IN Court Enforces Pollution Exclusion, Applying MD Law
The Court of Appeals of Indiana, applying Maryland law, recently held that contamination caused by the release of perchlorate constitutes traditional environmental pollution and is thus subject to the total pollution exclusion in a commercial general liability (CGL) policy. Chubb Custom Insurance Co., et al. v. Standard Fusee Corp., No. 49A02-1301-PL-91 (Ind. Ct. App. Jan. 23, 2014). The court also held that such contamination does not trigger coverage under a personal injury coverage part that provides coverage for personal injury arising out of "wrongful entry into" the premises of another.
This decision is a reminder of the importance of choice of law determinations in environmental coverage litigation, a point not lost on Standard Fusee and its insurers. They battled all the way to the Indiana Supreme Court over the question of the law governing insurance policies covering multiple risks in multiple states, where the Indiana high court concluded that a "uniform-contract-interpretation" approach should be followed such that the law of a single state is applied to interpretation of the contract. Nat’l Union Fire Insurance Co. of Pittsburgh, PA, et al. v. Standard Fusee Corp., No. 49S04-1006-CV-318 (Ind. Dec. 29, 2010). The Indiana Supreme Court further held that, under that approach, Maryland law governed whether various liability policies provided coverage for alleged or potential contamination at the policyholder's former California facility and at its Indiana facility.
The policyholder, a manufacturer of emergency signaling flares, was incorporated in Delaware and headquartered in Maryland. It previously owned or operated facilities in Maryland, Indiana, Pennsylvania, New Jersey, Ohio, and California, and, at the time of the court’s decision, was conducting operations in Maryland, Indiana, and Pennsylvania. In 2002, a chemical used in the production of the policyholder’s flares was discovered in groundwater samples at and around its former California facility. Lawsuits against the policyholder in California state court followed, but they were dismissed after it was determined that the policyholder had never discharged the chemical at that site. In 2004, the policyholder tested its Indiana facility and, when the test suggested potential contamination, participated in a voluntary remediation program with a state environmental management agency. The policyholder sought coverage for the California and Indiana proceedings under liability policies that the policyholder purchased through two brokers, one located in Maryland and the other in Massachusetts.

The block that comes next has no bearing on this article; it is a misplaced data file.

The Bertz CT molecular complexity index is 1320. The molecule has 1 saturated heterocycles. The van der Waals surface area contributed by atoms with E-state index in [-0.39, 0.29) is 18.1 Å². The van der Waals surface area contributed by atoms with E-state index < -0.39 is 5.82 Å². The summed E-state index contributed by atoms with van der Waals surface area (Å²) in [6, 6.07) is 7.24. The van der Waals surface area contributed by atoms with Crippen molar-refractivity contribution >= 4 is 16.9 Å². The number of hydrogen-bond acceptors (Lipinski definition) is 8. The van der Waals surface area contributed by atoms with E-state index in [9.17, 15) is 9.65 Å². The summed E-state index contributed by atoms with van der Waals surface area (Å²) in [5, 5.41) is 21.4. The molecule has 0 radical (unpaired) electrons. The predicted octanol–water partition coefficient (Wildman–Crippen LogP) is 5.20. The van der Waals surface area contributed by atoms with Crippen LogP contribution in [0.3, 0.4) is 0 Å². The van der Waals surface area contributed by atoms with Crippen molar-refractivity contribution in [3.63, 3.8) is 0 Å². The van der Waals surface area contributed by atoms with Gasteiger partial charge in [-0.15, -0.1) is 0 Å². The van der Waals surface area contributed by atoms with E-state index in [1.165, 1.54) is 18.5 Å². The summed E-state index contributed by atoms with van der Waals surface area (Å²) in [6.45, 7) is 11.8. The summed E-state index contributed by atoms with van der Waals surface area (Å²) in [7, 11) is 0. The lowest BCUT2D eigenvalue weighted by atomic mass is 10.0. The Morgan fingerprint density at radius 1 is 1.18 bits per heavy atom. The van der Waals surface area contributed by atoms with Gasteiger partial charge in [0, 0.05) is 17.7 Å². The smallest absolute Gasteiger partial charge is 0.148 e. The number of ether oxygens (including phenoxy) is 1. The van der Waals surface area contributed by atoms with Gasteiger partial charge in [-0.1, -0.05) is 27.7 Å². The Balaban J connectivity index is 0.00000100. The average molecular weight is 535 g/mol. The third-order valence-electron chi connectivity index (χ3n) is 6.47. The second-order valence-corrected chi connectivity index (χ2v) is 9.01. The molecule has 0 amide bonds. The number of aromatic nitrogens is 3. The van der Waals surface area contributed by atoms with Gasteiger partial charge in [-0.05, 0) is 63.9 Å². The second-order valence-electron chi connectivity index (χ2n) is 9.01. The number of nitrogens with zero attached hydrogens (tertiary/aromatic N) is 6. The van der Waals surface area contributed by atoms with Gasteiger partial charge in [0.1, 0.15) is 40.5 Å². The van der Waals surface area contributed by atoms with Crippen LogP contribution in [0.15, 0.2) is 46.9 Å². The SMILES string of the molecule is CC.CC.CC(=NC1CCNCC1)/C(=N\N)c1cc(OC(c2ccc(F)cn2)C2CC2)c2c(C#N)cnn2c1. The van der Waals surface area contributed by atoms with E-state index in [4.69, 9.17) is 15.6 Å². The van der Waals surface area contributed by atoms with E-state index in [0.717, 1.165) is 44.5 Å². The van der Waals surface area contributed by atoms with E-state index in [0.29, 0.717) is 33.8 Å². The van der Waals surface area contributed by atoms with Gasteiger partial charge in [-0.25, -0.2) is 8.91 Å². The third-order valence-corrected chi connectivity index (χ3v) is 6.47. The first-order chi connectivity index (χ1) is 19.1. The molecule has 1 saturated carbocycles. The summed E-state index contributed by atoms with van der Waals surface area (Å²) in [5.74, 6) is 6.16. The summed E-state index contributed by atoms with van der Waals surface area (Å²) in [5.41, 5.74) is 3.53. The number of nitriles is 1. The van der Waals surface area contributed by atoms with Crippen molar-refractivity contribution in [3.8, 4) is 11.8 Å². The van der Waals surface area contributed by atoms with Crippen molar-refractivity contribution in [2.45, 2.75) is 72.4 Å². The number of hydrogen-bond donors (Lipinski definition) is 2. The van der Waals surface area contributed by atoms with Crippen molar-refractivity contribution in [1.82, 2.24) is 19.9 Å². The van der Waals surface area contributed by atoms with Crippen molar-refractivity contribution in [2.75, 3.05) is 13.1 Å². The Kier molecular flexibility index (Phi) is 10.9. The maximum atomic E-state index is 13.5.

The insurers denied coverage based on the total pollution exclusion. In one of the policies, this provision excluded all coverage for "bodily injury, property damage, advertising injury, or personal injury arising out of the actual, alleged or threatened discharge, dispersal, seepage, migration, release, or escape of pollutants." The policy defined pollutants as "any solid, liquid, gaseous or thermal irritant or contaminant, including smoke, vapor, soot, fumes, acid, alkalis, chemical, and waste." Another insurer also denied coverage on the basis of a similar pollution exclusion that applied to bodily injury and property damage. This insurer also denied coverage under the personal injury coverage part of its policy, which did not contain a pollution exclusion, arguing that the contamination did not constitute personal injury under the policy language.
In the earlier appeal to the Indiana high court, it held that the "uniform-contract interpretation" approach should govern the applicable choice of law. That court explained that its choice-of-law rule in contracts cases contemplates contacts with multiple states (such as the California and Indiana sites involved in this case), but nonetheless requires application of the law of only a single state with the most intimate contacts. The court further noted that its rejection of dépeçage-analyzing different issues in the same case under different states’ law-comports with the uniform approach.